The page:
New solutions to existing problems: The role of grassroots organizations in community development

Interview with Diana Mitlin

To be able to achieve good governance, local governments must not only work together with communities, but also grant them a certain amount of responsibility. In an interview with URBANET, Diana Mitlin, Managing Director of the Global Development Institute at the University of Manchester, talks about the importance of community-led development and the value grassroots organisations can add to local communities.

Ms Mitlin, could you briefly outline the concepts of community development and community-led development?
Community development has become a very general term, which can more or less mean anything that the person using the term wants it to! However it is important to recognise that both terms in their concept of development include those who are most disadvantaged; it is therefore about much more than just economic growth. Community development also emphasises the social and the collective. Social and economic development is not just about individuals but has to include a notion of societal gains.

Community-led development is an entirely different concept. Community-led development may be supported for instrumental or normative reasons. Many local people and professionals believe that development at the local level is not effective if it is top-down; we have all seen investments that were made by development agencies and governments but were not maintained. In a context in which the government is weak, both in capacity and financial resources, local involvement can take on these challenges. Community-led development also supports the notion of decentralized democratic change. Those supporting this concept recognise that development is much more than just material improvements. Real development is about new options and the individual and collective capability to prioritise needs, design alternatives and work out how those designs can be realised. This process must be led at a local level.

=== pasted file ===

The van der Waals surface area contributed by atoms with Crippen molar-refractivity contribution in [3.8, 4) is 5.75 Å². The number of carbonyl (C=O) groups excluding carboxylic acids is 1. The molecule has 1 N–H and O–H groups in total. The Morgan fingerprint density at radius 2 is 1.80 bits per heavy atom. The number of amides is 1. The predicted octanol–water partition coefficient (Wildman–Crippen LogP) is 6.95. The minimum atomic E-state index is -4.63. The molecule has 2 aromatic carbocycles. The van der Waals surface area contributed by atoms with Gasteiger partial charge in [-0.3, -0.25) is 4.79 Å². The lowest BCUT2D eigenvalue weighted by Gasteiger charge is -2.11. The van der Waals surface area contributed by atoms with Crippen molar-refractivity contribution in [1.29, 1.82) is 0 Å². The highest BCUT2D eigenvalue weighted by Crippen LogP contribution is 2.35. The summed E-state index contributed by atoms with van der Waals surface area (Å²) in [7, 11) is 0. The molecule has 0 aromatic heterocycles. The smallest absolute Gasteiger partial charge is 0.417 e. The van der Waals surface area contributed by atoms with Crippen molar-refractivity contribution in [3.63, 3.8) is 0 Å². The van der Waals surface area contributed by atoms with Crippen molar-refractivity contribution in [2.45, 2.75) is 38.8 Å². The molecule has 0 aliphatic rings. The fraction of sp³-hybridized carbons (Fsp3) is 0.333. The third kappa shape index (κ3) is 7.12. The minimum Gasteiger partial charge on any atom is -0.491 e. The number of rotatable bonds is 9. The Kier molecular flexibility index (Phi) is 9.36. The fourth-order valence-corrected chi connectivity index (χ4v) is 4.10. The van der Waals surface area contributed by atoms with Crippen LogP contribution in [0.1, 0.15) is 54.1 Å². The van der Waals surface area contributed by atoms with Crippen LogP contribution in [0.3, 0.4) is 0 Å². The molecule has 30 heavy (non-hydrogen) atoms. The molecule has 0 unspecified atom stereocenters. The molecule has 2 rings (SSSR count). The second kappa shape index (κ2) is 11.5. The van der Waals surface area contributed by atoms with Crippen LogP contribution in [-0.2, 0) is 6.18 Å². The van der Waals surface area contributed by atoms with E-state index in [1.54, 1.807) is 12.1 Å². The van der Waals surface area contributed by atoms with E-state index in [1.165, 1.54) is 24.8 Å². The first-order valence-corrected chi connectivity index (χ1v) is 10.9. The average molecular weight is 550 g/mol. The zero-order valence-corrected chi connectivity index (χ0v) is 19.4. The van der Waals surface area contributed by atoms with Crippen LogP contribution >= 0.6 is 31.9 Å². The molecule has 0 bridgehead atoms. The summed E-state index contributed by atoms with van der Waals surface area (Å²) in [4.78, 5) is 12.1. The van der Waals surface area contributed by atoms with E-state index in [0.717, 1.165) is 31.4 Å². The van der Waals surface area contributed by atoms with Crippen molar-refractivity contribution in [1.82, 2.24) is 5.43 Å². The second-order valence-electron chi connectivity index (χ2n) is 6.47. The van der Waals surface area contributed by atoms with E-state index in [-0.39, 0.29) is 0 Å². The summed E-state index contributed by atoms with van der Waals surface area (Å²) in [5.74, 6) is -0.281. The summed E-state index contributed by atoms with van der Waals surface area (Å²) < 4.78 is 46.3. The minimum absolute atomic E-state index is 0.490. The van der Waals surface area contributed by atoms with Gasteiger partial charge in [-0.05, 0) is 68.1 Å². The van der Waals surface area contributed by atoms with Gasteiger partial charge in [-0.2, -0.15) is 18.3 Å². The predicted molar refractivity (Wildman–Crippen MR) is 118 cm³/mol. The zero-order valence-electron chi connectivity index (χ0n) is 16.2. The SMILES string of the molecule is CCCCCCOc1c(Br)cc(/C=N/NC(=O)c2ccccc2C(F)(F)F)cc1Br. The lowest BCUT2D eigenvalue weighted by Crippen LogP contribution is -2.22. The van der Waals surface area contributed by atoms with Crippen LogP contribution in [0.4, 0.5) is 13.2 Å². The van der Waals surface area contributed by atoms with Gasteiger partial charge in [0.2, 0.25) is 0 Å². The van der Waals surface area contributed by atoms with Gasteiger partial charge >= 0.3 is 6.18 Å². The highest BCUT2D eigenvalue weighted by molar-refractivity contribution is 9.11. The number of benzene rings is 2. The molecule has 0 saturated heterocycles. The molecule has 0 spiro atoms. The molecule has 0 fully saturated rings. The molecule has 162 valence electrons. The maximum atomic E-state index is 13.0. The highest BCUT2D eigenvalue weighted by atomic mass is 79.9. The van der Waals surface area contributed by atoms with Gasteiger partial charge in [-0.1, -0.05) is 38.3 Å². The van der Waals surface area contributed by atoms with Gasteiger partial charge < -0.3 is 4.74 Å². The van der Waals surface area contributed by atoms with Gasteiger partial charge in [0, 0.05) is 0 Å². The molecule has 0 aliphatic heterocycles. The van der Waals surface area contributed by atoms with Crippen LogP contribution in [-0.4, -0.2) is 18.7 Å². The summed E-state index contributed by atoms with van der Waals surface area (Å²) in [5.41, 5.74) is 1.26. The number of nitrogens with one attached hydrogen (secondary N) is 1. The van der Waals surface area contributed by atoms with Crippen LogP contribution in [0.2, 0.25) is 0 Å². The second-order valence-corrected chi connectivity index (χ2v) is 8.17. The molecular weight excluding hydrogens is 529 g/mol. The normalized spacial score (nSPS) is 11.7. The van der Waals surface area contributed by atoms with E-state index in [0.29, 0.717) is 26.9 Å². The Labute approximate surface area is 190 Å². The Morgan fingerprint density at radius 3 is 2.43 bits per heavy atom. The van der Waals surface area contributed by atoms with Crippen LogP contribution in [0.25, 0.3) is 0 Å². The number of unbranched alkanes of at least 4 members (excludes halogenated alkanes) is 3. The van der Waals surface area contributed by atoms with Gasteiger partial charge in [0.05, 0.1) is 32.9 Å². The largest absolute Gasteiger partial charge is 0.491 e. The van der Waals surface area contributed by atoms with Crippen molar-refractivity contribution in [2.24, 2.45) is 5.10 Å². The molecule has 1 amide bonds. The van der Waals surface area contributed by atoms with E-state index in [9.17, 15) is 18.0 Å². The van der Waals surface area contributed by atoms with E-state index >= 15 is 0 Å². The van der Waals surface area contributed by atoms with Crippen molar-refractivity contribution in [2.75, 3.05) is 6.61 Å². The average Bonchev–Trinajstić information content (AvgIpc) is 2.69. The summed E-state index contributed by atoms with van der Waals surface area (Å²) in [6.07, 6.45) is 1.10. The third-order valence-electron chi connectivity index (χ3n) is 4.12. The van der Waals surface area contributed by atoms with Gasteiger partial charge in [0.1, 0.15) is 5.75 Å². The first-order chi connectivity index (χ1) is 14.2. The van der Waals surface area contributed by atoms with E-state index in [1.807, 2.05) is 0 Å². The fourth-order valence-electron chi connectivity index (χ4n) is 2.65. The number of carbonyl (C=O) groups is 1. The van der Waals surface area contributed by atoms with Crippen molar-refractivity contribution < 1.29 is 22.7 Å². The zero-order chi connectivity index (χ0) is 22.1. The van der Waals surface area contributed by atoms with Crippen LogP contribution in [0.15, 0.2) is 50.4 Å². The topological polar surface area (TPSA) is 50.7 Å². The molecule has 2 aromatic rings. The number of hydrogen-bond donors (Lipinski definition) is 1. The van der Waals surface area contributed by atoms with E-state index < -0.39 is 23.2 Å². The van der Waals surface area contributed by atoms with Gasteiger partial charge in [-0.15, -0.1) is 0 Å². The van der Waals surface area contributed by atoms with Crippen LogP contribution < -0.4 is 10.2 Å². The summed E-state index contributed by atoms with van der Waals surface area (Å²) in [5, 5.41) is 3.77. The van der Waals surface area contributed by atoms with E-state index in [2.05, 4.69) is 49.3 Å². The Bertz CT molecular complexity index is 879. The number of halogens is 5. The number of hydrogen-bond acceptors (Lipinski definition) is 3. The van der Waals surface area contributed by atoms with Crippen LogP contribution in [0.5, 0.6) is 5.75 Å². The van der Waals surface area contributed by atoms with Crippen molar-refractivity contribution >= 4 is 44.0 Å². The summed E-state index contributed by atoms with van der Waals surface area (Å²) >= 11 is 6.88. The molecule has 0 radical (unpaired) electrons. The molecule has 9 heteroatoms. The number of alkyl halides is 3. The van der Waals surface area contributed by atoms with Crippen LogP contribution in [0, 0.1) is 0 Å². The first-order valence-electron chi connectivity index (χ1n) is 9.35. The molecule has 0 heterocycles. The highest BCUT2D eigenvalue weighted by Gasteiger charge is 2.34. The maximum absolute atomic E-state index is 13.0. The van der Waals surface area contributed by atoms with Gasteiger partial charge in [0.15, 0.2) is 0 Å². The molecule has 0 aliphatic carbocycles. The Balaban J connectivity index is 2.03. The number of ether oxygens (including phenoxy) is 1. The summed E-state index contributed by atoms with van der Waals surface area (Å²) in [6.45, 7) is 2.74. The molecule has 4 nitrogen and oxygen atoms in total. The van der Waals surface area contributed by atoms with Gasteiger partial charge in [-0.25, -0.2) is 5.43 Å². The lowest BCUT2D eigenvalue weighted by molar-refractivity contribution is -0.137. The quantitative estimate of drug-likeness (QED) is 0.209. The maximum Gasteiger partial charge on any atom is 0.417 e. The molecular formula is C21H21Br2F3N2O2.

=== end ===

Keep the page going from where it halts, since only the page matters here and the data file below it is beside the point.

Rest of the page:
What can community-led development potentially contribute to overall larger processes of urban development? How does it tie in with approaches for multi-level governance?
Community-led development has to take place on multiple levels if it is to be effective in substantially changing current urban development practices. Drawing on my experience with both the Asian Coalition for Housing Rights and Shack/Slum Dwellers International, three levels are important. First of all, local people, women in particular, should be part of organizations at the neighbourhood level. Second, these organizations need to collaborate across settlement boundaries, documenting needs and identifying priorities. Third, settlement networks need to be linked at the city level, working together with local government officials and politicians on inclusive solutions and preventing the manipulation of the grassroots process.

What are the biggest challenges grassroots organisations in the Global South are facing when getting involved in processes of urban community development with institutional actors?